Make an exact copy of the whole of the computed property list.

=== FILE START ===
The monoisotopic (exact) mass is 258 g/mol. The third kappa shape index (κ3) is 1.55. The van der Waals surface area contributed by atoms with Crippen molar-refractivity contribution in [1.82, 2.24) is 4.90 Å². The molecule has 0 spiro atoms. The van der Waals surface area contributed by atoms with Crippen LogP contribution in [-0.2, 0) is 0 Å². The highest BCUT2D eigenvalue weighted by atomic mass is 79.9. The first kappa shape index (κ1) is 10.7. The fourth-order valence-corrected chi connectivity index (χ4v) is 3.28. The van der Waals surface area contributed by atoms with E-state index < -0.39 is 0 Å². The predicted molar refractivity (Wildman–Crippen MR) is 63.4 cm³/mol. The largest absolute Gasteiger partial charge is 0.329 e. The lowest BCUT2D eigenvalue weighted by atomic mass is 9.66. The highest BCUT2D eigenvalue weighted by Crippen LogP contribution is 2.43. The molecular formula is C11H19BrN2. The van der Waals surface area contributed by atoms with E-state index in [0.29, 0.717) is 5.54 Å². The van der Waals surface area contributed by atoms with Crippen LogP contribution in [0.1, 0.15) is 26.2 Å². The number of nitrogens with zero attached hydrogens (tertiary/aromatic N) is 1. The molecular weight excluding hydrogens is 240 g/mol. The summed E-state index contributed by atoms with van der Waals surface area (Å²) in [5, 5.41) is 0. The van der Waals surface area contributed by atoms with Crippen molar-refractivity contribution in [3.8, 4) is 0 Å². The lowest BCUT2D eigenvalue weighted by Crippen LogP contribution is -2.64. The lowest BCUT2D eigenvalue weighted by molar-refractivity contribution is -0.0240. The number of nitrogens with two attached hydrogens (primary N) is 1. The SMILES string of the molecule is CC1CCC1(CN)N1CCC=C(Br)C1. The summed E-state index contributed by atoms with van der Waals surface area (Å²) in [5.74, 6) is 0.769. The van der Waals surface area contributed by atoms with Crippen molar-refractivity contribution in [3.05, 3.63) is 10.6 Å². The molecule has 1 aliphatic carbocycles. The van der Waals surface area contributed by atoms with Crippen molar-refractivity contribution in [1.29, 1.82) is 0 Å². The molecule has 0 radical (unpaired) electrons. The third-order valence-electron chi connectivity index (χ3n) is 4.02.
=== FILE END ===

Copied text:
The monoisotopic (exact) mass is 258 g/mol. The third kappa shape index (κ3) is 1.55. The van der Waals surface area contributed by atoms with Crippen molar-refractivity contribution in [1.82, 2.24) is 4.90 Å². The molecule has 0 spiro atoms. The van der Waals surface area contributed by atoms with Crippen LogP contribution in [-0.2, 0) is 0 Å². The highest BCUT2D eigenvalue weighted by atomic mass is 79.9. The first kappa shape index (κ1) is 10.7. The fourth-order valence-corrected chi connectivity index (χ4v) is 3.28. The van der Waals surface area contributed by atoms with E-state index < -0.39 is 0 Å². The predicted molar refractivity (Wildman–Crippen MR) is 63.4 cm³/mol. The largest absolute Gasteiger partial charge is 0.329 e. The lowest BCUT2D eigenvalue weighted by atomic mass is 9.66. The highest BCUT2D eigenvalue weighted by Crippen LogP contribution is 2.43. The molecular formula is C11H19BrN2. The van der Waals surface area contributed by atoms with E-state index in [0.29, 0.717) is 5.54 Å². The van der Waals surface area contributed by atoms with Crippen LogP contribution in [0.1, 0.15) is 26.2 Å². The number of nitrogens with zero attached hydrogens (tertiary/aromatic N) is 1. The molecular weight excluding hydrogens is 240 g/mol. The summed E-state index contributed by atoms with van der Waals surface area (Å²) in [5, 5.41) is 0. The van der Waals surface area contributed by atoms with Crippen molar-refractivity contribution in [3.8, 4) is 0 Å². The lowest BCUT2D eigenvalue weighted by Crippen LogP contribution is -2.64. The lowest BCUT2D eigenvalue weighted by molar-refractivity contribution is -0.0240. The number of nitrogens with two attached hydrogens (primary N) is 1. The SMILES string of the molecule is CC1CCC1(CN)N1CCC=C(Br)C1. The summed E-state index contributed by atoms with van der Waals surface area (Å²) in [5.74, 6) is 0.769. The van der Waals surface area contributed by atoms with Crippen molar-refractivity contribution in [3.05, 3.63) is 10.6 Å². The molecule has 1 aliphatic carbocycles. The van der Waals surface area contributed by atoms with Crippen molar-refractivity contribution in [1.29, 1.82) is 0 Å². The molecule has 0 radical (unpaired) electrons. The third-order valence-electron chi connectivity index (χ3n) is 4.02.